Confessions of a car salesman
How can you make sure you get the best deal on your next car? Let our inside man fill you in on the tips and techniques the dealers don't want you to know...
The sales process (continued)
Q: Do you sell many cars to folk over the phone or is it almost 100% after a physical viewing/test drive?
A: I do. Quite often from customers travelling a fair distance who want to secure the car with a £100 deposit. Taking around 40 to 50 high-quality images, loads of five-star reviews and, more recently, video walkarounds seems to have broken down barriers beforehand.
If the car is as you have filmed and photographed it and as expected, it’s generally a done deal. We deliver three or four cars a month completely unseen to the customer and paid in advance. I expect this to become more common.
Q: With manufacturers introducing new car sales direct online, what do you think the knock-on effects will be?
A: Not a lot. Online sales have been on the go in a variety of guises for a few years now. The manufacturers are now making it possible to purchase directly with no human interaction before handover, but uptake has been minimal, despite massive investment.
Q: Is there a duty of care there for a dealer to mention a respray prior to sale?
A: At present, there's no duty of care to mention a respray or repair, but you can't lie about it if you're asked. If a car was in such a condition that it needed a full respray, we wouldn't have retailed it. In the slightly unimaginable circumstance that it slipped through in that condition, we would have taken it back without question.
Q: If it's nearing the end of the month and you're nowhere near your sales target, do you hold back some sales so that they book at the start of the following month to give yourself a head start?
A: We are individually targeted quarterly for both new and used deliveries, so if I'm not going to hit either of my targets, I'll do my best to hold as many back as possible until the next quarter.
Q: Is it the salesman or the sales manager who allocates a registration to a new car?
A: Neither. It’ll normally be a sales administrator who does that.
Q: What does VAT-qualifying actually mean?
A: As far as a private individual is concerned, it means nothing except that your invoice will show the total price including 20% VAT. The reason dealers list it on adverts is that the vehicle will be more attractive to businesses or exporters who will be able to reclaim some or all of the VAT (depending on the type of vehicle) when they buy it.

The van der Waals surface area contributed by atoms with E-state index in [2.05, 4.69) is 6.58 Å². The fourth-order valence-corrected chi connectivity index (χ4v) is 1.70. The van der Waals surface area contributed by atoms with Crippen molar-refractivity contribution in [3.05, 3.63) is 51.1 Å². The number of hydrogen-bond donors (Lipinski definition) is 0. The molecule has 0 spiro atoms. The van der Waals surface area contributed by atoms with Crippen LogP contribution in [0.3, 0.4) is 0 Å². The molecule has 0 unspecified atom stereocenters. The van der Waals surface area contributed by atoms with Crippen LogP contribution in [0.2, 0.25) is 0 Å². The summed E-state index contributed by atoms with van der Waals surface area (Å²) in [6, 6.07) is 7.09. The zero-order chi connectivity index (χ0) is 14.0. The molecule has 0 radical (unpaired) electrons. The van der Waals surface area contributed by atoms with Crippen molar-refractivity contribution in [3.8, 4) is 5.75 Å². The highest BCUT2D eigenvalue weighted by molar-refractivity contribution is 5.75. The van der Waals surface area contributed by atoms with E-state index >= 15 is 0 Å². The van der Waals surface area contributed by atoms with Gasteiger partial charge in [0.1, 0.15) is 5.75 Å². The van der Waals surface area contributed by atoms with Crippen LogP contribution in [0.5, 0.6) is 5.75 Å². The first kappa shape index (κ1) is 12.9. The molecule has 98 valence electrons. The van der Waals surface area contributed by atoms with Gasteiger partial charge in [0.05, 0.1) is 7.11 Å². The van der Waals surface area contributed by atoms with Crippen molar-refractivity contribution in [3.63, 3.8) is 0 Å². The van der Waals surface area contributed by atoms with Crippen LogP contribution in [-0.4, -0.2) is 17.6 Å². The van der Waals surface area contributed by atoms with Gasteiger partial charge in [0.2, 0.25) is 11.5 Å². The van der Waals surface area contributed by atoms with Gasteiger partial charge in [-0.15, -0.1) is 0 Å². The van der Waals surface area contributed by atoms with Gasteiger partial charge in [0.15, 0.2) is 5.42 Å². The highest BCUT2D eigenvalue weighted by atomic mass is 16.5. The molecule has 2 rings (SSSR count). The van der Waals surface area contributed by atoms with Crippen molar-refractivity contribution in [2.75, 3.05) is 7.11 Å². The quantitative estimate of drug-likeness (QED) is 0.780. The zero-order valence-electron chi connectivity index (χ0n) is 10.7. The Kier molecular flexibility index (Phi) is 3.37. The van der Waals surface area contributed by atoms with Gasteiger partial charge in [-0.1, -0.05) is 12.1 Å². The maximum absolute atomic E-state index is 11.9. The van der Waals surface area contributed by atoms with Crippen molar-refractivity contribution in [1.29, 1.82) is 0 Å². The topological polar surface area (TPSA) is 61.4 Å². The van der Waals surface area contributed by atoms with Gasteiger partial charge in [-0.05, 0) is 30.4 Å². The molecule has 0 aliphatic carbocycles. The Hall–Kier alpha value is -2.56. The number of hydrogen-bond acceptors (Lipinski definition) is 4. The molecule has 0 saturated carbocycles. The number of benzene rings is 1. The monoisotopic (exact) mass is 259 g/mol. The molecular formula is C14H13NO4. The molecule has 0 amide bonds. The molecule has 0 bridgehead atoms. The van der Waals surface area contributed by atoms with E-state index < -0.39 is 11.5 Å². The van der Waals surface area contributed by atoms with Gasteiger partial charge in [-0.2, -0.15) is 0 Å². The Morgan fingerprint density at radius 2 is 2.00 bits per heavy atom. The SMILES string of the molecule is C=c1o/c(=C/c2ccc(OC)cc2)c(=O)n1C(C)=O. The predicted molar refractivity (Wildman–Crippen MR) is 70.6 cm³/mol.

Q: Does the positioning of cars in the dealership have any bearing? Are the cars closest to the entrance the ones the dealership wants rid of? Also, are there any warning signs that I should look out for?
A: If the dealer knows the car is a lemon, they’ll trade it out ASAP. There are so many consumer rights laws that it’s not worth the hassle. Generally, if a car is cheap, it’s because it has been in stock for too long and they need it gone before it falls outside the terms of the stocking loan.
AS: Our line tends to be grouped by franchise with anything a bit unusual close to the gate/fence.
Tyres and payments
Q: Budget tyres, for me, at a main dealer and on an approved car are very off-putting.
A: It depends on the car. I’ve made sure the correct Continental MO tyres have been put on Mercedes-AMGs and Michelin Pilot Super Sports on BMW M135is, but others have had Acceleras or other less well known brands.
I hate it, but if you buy a car for £5000 and sell it for £6000, according to HMRC, you've made £1000. So that’s what you will pay VAT on. Now, if it costs you £250 to prepare it for sale and £500 for branded tyres, you've only made £250 profit. However, the tax man will still take £166 in VAT, so your profit is less than £90. Now, if your budget tyres cost £200, you've made an extra £300.
Q: Do you still get many buyers paying in actual physical cash rather than just with a debit card/cheque?
A: I try to avoid cash as much as possible; we take a deposit of a couple of hundred quid and bank transfer for the balance. Cash is just a nuisance, because it's very easy to get distracted from counting it properly. I've had sleepless nights thinking "did I count that cash correctly?".
Q: What would salespeople look for in a used car?
A: I look at every car I buy the same way. It's not rocket science, just methodical. My method is to start on the driver’s door and walk backwards around the car, going panel by panel and top to bottom doing each wheel face – but not tyre – on the way.
After that, it’s under the bonnet, engine off. Fluids, mounts, drips, leaks, visible belts, VIN plate (checked against HPI). Boot, spare, tools, floorpan (good indicator of leaks, rust and damage), parcel shelf and hinges (can be damned expensive to fix). Back seat, under seat, hinges, check straps (good for sign of over spray/mechanical marks) driver’s seat and book pack. Now turn the engine on: listen for rattles and check the wipers, lights, sat nav, heater and radio. Drive: forwards, backwards, clutch, brakes, steering. Smell. Park it up with the steering hard over and check the tyres.
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